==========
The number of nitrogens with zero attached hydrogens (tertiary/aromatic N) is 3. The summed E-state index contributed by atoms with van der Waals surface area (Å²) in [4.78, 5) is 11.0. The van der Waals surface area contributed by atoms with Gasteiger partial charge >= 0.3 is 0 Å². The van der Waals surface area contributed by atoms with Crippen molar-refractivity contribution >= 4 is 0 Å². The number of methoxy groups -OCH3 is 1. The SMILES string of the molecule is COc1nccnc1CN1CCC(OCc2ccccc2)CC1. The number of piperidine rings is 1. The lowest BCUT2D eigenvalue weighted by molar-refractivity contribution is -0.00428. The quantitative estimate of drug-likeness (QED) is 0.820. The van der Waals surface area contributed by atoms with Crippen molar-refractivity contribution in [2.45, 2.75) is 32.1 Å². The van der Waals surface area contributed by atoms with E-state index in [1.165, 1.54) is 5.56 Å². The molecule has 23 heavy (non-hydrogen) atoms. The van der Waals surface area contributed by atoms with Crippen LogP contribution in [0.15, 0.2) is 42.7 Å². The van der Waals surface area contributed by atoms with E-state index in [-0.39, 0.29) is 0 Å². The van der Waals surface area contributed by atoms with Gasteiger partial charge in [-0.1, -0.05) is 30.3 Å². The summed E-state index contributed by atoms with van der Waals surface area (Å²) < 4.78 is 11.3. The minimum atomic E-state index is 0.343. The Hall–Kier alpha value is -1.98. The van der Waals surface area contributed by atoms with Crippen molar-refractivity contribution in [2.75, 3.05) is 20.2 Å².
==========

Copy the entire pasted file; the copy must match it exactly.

The number of nitrogens with zero attached hydrogens (tertiary/aromatic N) is 3. The summed E-state index contributed by atoms with van der Waals surface area (Å²) in [4.78, 5) is 11.0. The van der Waals surface area contributed by atoms with Gasteiger partial charge >= 0.3 is 0 Å². The van der Waals surface area contributed by atoms with Crippen molar-refractivity contribution >= 4 is 0 Å². The number of methoxy groups -OCH3 is 1. The SMILES string of the molecule is COc1nccnc1CN1CCC(OCc2ccccc2)CC1. The number of piperidine rings is 1. The lowest BCUT2D eigenvalue weighted by molar-refractivity contribution is -0.00428. The quantitative estimate of drug-likeness (QED) is 0.820. The van der Waals surface area contributed by atoms with Crippen molar-refractivity contribution in [2.45, 2.75) is 32.1 Å². The van der Waals surface area contributed by atoms with E-state index in [1.165, 1.54) is 5.56 Å². The molecule has 23 heavy (non-hydrogen) atoms. The van der Waals surface area contributed by atoms with Crippen LogP contribution in [0.15, 0.2) is 42.7 Å². The van der Waals surface area contributed by atoms with E-state index in [-0.39, 0.29) is 0 Å². The van der Waals surface area contributed by atoms with Gasteiger partial charge in [-0.1, -0.05) is 30.3 Å². The summed E-state index contributed by atoms with van der Waals surface area (Å²) < 4.78 is 11.3. The minimum atomic E-state index is 0.343. The Hall–Kier alpha value is -1.98. The van der Waals surface area contributed by atoms with Crippen molar-refractivity contribution in [2.75, 3.05) is 20.2 Å².